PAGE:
SHAPIRO: That's another lesson from the French system. In France, the sicker you are, the more coverage you get. For people with one of 30 long-term and expensive illnesses, including diabetes, mental illness and cancer, the government picks up 100 percent of their healthcare costs for surgeries, therapies, even for the most expensive drugs. When compared to people in other countries, the French have long and healthy lives. Rodwin says that's because good care starts at birth.
Dr. RODWIN: When you are a new mother, you are very well taken care of in France. They take very good care of their mothers when they're pregnant. There's, of course, no problem of uninsured mothers. They get good prenatal care and they have house visitors. Nurses will come to the house and helped the mothers in the first week.
Ms. MARY LOU SARAZIN (American Citizen living in France): Are you ready? Are you ready?
SHAPIRO: On a recent spring morning, Mary Lou Sarazin, a young American mother married to French husband comes to a park with her baby daughter.
(Soundbite of baby)
SHAPIRO: Sarazin came to Paris to teach English. She'd tell her teenage students about life in the States.
Ms. SARAZIN: So, when I was explaining to them the concept of healthcare and health insurance. Oh, la, la, la, la, la. I mean, they was so shocked that if you were sick and you did not have health insurance, you could go bankrupt. To them, they made absolutely, positively no sense because America is seen as the greatest country in the world.
SHAPIRO: When her teaching job ended and her Visa expired, she returned to the U.S., and then was surprised to find herself among those 47 million Americans with no health insurance. She was pregnant and unemployed, and no insurer would sell her health insurance. So, she moved back to Paris to have the baby. In France, there's months of paid job leave for mothers who work. Johnson got a child allowance that went for things like buying diapers. She found the country provides healthcare and social support for new mothers in ways far beyond what she found at home.
Mr. JOHNSON: I mean, I love America, but when it comes to, like, the family unit, I just notice that France creates a system - like, there's something called Crush, which is like a daycare, which is very, very affordable. If she's ever sick, I can just take her to any doctor and be able to pay for her no problem.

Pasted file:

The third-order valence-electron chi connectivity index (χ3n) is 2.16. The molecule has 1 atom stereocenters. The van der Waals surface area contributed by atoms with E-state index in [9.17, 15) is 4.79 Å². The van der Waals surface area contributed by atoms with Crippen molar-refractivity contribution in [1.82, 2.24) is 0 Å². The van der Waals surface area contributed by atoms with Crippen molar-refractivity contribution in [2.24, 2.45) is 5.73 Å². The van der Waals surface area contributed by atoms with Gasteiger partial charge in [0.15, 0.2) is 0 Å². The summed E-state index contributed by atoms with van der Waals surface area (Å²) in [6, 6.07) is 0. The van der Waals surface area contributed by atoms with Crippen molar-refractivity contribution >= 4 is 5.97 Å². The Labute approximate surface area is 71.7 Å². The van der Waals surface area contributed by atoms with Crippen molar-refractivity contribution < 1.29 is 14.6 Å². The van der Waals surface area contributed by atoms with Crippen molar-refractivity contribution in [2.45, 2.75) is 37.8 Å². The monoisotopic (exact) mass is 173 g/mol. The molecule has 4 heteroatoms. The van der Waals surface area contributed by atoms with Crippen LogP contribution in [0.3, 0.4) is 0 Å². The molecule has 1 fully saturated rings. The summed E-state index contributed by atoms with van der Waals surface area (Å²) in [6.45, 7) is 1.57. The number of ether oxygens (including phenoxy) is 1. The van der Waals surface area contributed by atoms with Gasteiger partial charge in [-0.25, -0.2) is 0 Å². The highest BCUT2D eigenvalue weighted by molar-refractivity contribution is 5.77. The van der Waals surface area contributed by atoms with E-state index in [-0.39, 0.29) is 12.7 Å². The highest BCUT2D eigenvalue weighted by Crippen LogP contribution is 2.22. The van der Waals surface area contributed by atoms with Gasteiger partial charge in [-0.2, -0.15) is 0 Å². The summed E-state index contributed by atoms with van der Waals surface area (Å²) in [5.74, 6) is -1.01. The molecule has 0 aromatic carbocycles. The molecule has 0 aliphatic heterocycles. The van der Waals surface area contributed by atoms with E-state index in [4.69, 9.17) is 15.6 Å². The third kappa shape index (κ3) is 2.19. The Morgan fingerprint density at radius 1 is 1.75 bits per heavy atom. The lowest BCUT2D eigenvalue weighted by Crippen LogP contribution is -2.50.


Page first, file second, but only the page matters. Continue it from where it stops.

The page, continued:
SHAPIRO: So, by now, you're probably thinking, what does all this cost? France's healthcare system is one of the most expensive in the world. But the U.S. has the most expensive. Workers in France are requires to pay about 21 percent of their income in to the national healthcare system. Employers pick up a little more than half of that. And although Americans don't pay as much in taxes, they do end up paying more for healthcare, when you add in the cost of buying insurance and the higher out-of-pocket expenses for medicine, doctors and hospitals. So ,the French get more for less. But France, like all countries, faces rising costs to healthcare. And in a country that's so generous, it's even harder to get those expenses under control. The health system is running a deficit. So, in France, those benefits are being trimmed, and there will be more cuts to come. Joseph Shapiro, NPR News.
(Soundbite of album "Comme Si de Rien N'Etait")
COHEN: Later in the show, something else that's so typically French.
BRAND: Imagine this. What if First Lady Laura Bush, what if she cut a CD, a CD like this one, for instance, that contains lyrics comparing her love to street-grade heroin?
COHEN: Sounds crazy, but if you're a citizen of France, you're not imagining things. Pop singer, Carla Bruni is France's first lady. Her latest CD comes out today, and even Parisians are blushing.
Unidentified Woman: I sound conventional to say so, but it's immediately, like, oh, wow, oh, no, this is too much.
(Soundbite of album "Comme Si de Rien N'Etait")
COHEN: The music of Carla Bruni coming up on Day to Day.